- The Washington Times - Wednesday, July 2, 2014

The rise of Islamist guerrillas in Iraq is forcing 2016 GOP presidential contenders to pick sides in the ongoing debate over whether the invasion of Iraq was worth it and whether the U.S. should re-engage in the Arab nation’s mounting problems.

It’s the latest round in what’s been an ongoing internal fight over foreign policy and military force that kicked into gear in the wake of the Bush administration’s 2003 invasion of Iraq, and which is shaping up as a key part of the battle for the GOP’s presidential race.

Sen. Marco Rubio of Florida and Rand Paul of Kentucky have been the most vocal, and are lining up once again on different sides of a debate over Iraq.

Mr. Rubio has called for more involvement, saying the Islamic State of Iraq and the Levant (ISIL) is a direct threat to the U.S. and is trying to establish a base of operations, much like al Qaeda did in Afghanistan to plan the September 11 terrorist attacks on New York and Washington.

Mr. Paul has called for the United States to stay out of Iraq, saying American policy is emboldening ISIL, and says it’s time to reject former Vice President Dick Cheney’s vision of a more robust presence in the Middle East.

“The Republican Party is at a crossroads, and it is a party in search of a foreign policy,” said K.T. McFarland, who served as deputy assistant secretary of defense for public affairs under President Reagan.


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Mrs. McFarland said the GOP’s challenge is to find a middle ground between the “neocons who were discredited after Iraq and Afghanistan” and the isolationists that see little use in projecting military power.

“I think American foreign policy belongs somewhere in the middle, which is [that] we are not afraid to use American force overseas as long as we have the support of the American people with a clearly defined objective and [are] able to win,” she said. “That is the view that is not articulated.”

Other possible 2016 presidential candidates have been reluctant to weigh in on the unfolding chaos in Iraq. Texas Sen. Ted Cruz’s office did not respond to an inquiry about his stance, and others have stayed silent. They have, however, offered glimpses into their worldviews.

Mr. Cruz has said that, on foreign policy, he stands somewhere between Mr. Paul and the more pro-defense Sens. John McCain of Arizona and Lindsey Graham of South Carolina.

New Jersey Gov. Chris Christie has warned against Mr. Paul’s libertarian approach to foreign affairs, and former Florida Gov. Jeb Bush has, according to Time, warned about the “dangers of ‘American passivity’” and about the “push towards neo-isolationism.”

Just as Iraq was a defining issue for the 2008 Democratic primary, the state of the global war on terror could help decide the direction of the GOP in 2016.

Mr. Paul and Mr. Rubio, both elected as part of the tea party wave in 2010, differ over how to handle the civil war in Syria.

Mr. Rubio has called for more engagement with Syria’s rebels, while Mr. Paul said there is no clear national interest in doing so.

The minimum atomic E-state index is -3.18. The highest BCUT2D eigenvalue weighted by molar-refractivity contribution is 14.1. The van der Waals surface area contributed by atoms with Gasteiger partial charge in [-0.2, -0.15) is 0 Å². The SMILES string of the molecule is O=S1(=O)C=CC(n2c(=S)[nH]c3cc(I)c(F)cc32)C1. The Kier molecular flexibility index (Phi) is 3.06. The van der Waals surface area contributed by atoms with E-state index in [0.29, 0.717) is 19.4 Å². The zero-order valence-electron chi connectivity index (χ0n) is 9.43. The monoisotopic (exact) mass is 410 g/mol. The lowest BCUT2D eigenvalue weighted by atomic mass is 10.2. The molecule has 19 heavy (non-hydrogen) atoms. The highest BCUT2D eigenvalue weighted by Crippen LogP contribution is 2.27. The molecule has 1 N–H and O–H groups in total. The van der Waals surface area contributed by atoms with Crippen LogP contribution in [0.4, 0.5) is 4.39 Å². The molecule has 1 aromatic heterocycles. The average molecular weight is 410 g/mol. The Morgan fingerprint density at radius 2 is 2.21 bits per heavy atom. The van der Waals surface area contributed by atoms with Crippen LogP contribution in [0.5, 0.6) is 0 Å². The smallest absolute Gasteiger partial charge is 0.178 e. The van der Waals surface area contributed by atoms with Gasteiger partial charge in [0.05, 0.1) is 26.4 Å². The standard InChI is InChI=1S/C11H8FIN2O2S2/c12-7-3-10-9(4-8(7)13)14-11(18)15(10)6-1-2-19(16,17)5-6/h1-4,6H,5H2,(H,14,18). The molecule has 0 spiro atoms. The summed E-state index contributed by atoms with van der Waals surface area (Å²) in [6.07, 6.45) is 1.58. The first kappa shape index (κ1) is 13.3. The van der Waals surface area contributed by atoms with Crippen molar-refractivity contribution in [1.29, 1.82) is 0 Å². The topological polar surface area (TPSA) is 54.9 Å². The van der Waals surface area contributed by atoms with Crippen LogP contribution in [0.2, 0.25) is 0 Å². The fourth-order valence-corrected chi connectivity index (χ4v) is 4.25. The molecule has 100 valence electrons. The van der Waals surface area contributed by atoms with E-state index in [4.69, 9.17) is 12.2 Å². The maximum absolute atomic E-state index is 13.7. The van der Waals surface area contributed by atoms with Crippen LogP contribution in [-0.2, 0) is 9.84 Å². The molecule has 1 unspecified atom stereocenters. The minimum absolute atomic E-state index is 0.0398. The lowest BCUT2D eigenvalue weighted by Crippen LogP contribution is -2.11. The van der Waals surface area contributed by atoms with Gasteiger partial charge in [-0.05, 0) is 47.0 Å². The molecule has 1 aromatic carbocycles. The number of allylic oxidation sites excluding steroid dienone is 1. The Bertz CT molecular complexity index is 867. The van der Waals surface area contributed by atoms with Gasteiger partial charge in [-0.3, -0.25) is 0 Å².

On Iraq, Mr. Rubio warned on the Senate floor that the United States must play a bigger role in the conflict, saying the longer it waits, the greater the chances are that extremists will attack the United States.

“Some will argue that the challenges faced by Iraq or countries such as Jordan are none of our business. That we have spent too many years, lives and dollars trying to make Iraq and the broader Middle East a better place,” Mr. Rubio said. “None of the options before us are ideal, but the question is whether we take action against ISIS now or deal with the consequences later here on U.S. soil. The stakes are too high for us to continue to ignore this problem.”

Mr. Paul, meanwhile, told attendees at the Faith & Freedom Coalition’s “Road to Majority” conference last month that “some in my party have distorted this belief in ‘peace through strength’ into a misguided belief that we should project strength through war.”

“Even when we’ve tried through good intentions to make the world a better place, our actions have often backfired,” Mr. Paul said. “Jesus reminds us what our goal should be when he proclaims blessed are the peacemakers, for they should be called the children of God.”

Mr. Paul, though, risks getting tied to his father, Rep. Ron Paul, whose “noninterventionism” cemented his rock-star status among the ascendant libertarian wing of the party but turned off other primary voters.

“I believe Paul’s preference for nonintervention, which echoes Obama’s largely hands-off policy to date, will have an emotional appeal to many voters — but as they think about it, they’ll realize that the hands-off approach is part of what got us to where we are, so whether one ultimately thinks the Iraq war was a mistake or not, complete disengagement now is unrealistic,” said Michael O’Hanlon of the Brookings Institution.

Mr. Rubio’s own call for a muscular foreign policy will anger the growing libertarian wing of the GOP, however.

Rubio, even though he didn’t cast a vote in favor of the Iraq War, because he wasn’t there, has cast his lot with Iraq War supporters, and I don’t think it is particularly surprising that Iraq war supporters like [conservative commentator] Bill Kristol have been singing his praises,” said Christopher A. Preble, vice president for defense and foreign policy studies at the libertarian-leaning Cato Institute.

“He is their guy — at least one of the them. So I think he represents that wing of the party that believes the war was worth fighting for and believes likewise that additional uses of force around the world are generally a good idea,” Mr. Preble said.

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